Public Health Sciences Division

Risk Prediction Symposium 2014

M1-A305/307, Wednesday, June 11, 2014

Predicting an individual's risk of an outcome is a goal in many areas of medicine today. Examples include future onset of cancer or cardiovascular events in healthy individuals, morbidity/mortality events in patients diagnosed with disease, and response to treatment in patents following treatment for disease. Risk predictions are sought to guide the use of treatment or preventative interventions, to identify high risk subjects who can be recruited into clinical trials of these interventions, or simply to inform individuals of their risk.  Risk prediction models are essentially calculators that output a risk estimate given an individual's data on factors such as demographics, clinical characteristics, genetics, and/or the results of imaging or biomarker analyses.  Given the growing interest in "personalized medicine" and the rapid development of high throughput technologies, the pursuit of risk prediction models, and of constituent risk predictors, is ever-expanding.  The clinical impact of these models is also multiplying, given their frequent dissemination over the internet.  Yet there has recently been considerable controversy in the field regarding the ideal evaluation of a risk prediction model.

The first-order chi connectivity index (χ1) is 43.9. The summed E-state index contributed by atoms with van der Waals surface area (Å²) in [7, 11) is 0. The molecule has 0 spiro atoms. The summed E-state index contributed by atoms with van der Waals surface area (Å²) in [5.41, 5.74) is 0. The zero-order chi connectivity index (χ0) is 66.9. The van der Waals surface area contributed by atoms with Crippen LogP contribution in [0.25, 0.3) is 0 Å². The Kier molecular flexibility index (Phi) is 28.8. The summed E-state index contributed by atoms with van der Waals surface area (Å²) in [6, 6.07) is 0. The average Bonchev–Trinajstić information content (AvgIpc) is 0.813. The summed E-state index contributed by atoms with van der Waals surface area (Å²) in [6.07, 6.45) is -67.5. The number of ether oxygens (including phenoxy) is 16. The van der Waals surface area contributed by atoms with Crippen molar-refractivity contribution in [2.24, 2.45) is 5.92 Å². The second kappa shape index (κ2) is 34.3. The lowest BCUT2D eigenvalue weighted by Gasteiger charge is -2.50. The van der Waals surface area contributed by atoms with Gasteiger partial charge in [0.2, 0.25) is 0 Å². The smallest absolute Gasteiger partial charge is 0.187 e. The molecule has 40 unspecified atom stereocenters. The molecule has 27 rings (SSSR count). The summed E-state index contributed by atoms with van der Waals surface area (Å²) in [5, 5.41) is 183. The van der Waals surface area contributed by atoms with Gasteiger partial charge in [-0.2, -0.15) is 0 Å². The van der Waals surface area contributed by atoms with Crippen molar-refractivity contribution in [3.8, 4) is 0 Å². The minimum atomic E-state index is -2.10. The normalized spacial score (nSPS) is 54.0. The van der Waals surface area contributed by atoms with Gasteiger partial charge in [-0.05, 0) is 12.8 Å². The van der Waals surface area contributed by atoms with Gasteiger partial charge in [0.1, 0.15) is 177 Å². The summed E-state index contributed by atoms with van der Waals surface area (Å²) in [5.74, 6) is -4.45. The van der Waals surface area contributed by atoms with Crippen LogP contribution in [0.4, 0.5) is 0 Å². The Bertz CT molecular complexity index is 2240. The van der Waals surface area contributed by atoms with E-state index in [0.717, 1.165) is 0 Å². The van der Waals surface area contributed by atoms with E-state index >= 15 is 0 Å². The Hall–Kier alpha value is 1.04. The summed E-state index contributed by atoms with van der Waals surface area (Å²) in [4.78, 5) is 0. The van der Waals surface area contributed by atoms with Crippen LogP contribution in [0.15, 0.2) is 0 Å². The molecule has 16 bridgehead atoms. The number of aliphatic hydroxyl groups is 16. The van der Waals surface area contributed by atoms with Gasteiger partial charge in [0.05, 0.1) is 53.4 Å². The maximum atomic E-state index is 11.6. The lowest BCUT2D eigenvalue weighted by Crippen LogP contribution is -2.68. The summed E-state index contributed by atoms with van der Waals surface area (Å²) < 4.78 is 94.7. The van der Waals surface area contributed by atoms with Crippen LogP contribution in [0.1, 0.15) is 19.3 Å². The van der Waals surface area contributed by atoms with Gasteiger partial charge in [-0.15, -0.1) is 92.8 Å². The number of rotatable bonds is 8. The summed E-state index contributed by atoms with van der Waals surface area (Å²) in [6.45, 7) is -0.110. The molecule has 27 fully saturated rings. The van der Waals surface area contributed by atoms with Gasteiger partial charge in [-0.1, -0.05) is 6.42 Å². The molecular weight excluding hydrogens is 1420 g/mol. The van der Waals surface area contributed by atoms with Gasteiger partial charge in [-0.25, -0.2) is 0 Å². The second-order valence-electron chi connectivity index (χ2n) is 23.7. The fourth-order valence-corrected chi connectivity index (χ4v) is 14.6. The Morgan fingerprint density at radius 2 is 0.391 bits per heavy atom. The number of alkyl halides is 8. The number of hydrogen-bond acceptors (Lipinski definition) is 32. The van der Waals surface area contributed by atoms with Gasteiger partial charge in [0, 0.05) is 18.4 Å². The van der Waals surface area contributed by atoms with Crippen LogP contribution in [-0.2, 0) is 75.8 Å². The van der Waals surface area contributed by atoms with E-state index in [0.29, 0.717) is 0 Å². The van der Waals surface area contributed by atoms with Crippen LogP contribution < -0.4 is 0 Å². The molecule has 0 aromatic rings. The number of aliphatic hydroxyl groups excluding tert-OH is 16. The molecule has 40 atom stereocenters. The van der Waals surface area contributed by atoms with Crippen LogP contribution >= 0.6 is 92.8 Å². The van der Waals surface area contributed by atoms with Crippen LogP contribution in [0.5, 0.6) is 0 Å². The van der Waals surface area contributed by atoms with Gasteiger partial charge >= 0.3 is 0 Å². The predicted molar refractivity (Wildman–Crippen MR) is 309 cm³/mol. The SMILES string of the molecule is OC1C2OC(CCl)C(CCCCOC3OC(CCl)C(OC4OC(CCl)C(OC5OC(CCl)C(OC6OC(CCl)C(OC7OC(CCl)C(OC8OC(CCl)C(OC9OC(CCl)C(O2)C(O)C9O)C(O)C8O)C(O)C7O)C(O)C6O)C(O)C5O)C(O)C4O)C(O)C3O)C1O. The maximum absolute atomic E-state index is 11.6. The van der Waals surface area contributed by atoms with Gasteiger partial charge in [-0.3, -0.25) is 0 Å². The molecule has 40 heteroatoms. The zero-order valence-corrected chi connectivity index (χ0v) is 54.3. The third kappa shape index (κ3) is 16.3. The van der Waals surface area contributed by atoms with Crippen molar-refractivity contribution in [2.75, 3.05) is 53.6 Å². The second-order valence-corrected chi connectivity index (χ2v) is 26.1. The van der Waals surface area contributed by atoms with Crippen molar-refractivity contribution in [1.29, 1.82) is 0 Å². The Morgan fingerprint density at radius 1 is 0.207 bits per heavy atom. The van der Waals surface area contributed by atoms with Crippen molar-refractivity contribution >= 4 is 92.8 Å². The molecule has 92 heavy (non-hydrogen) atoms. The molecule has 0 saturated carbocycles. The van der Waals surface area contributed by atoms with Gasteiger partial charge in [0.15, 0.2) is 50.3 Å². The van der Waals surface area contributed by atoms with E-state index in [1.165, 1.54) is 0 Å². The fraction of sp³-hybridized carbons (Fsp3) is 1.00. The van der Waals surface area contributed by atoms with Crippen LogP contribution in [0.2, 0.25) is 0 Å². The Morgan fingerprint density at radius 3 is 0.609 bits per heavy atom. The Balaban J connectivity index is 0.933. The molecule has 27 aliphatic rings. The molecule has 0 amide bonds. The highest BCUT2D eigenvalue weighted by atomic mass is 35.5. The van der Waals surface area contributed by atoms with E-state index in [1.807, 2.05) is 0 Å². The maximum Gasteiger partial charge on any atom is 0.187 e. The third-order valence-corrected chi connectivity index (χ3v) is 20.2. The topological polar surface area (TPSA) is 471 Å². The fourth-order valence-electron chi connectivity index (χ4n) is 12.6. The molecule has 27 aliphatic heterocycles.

This symposium included talks illustrating the development, evaluation, and clinical use of risk prediction models; talks summarizing and interpreting the recent controversy regarding model evaluation; and discussions, led by an expert panel, of current "best practices." 

We are very grateful to our speakers for making their presentations available to the public. Click on the titles below to view or download.